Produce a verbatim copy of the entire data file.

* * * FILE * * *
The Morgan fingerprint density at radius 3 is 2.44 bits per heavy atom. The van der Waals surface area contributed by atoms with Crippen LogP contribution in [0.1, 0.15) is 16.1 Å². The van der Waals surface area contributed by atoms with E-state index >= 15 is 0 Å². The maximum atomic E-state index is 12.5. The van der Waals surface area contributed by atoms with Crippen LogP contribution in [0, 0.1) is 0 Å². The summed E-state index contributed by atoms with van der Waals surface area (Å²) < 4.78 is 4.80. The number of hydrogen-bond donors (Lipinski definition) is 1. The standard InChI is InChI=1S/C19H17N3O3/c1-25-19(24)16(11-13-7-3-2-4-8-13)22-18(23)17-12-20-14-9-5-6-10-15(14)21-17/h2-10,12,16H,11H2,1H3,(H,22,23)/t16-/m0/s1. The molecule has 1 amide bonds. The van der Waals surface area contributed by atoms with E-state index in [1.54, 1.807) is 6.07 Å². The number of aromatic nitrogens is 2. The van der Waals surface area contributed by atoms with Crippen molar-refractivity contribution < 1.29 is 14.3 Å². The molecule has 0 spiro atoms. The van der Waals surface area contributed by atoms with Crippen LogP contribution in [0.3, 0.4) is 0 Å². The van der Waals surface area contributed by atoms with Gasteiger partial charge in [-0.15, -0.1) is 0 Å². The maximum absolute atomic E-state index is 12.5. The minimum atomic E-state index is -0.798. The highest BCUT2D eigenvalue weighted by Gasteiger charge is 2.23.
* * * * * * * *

The Morgan fingerprint density at radius 3 is 2.44 bits per heavy atom. The van der Waals surface area contributed by atoms with Crippen LogP contribution in [0.1, 0.15) is 16.1 Å². The van der Waals surface area contributed by atoms with E-state index >= 15 is 0 Å². The maximum atomic E-state index is 12.5. The van der Waals surface area contributed by atoms with Crippen LogP contribution in [0, 0.1) is 0 Å². The summed E-state index contributed by atoms with van der Waals surface area (Å²) < 4.78 is 4.80. The number of hydrogen-bond donors (Lipinski definition) is 1. The standard InChI is InChI=1S/C19H17N3O3/c1-25-19(24)16(11-13-7-3-2-4-8-13)22-18(23)17-12-20-14-9-5-6-10-15(14)21-17/h2-10,12,16H,11H2,1H3,(H,22,23)/t16-/m0/s1. The molecule has 1 amide bonds. The van der Waals surface area contributed by atoms with E-state index in [1.54, 1.807) is 6.07 Å². The number of aromatic nitrogens is 2. The van der Waals surface area contributed by atoms with Crippen molar-refractivity contribution < 1.29 is 14.3 Å². The molecule has 0 spiro atoms. The van der Waals surface area contributed by atoms with Crippen LogP contribution in [0.3, 0.4) is 0 Å². The van der Waals surface area contributed by atoms with Gasteiger partial charge in [-0.15, -0.1) is 0 Å². The maximum absolute atomic E-state index is 12.5. The minimum atomic E-state index is -0.798. The highest BCUT2D eigenvalue weighted by Gasteiger charge is 2.23.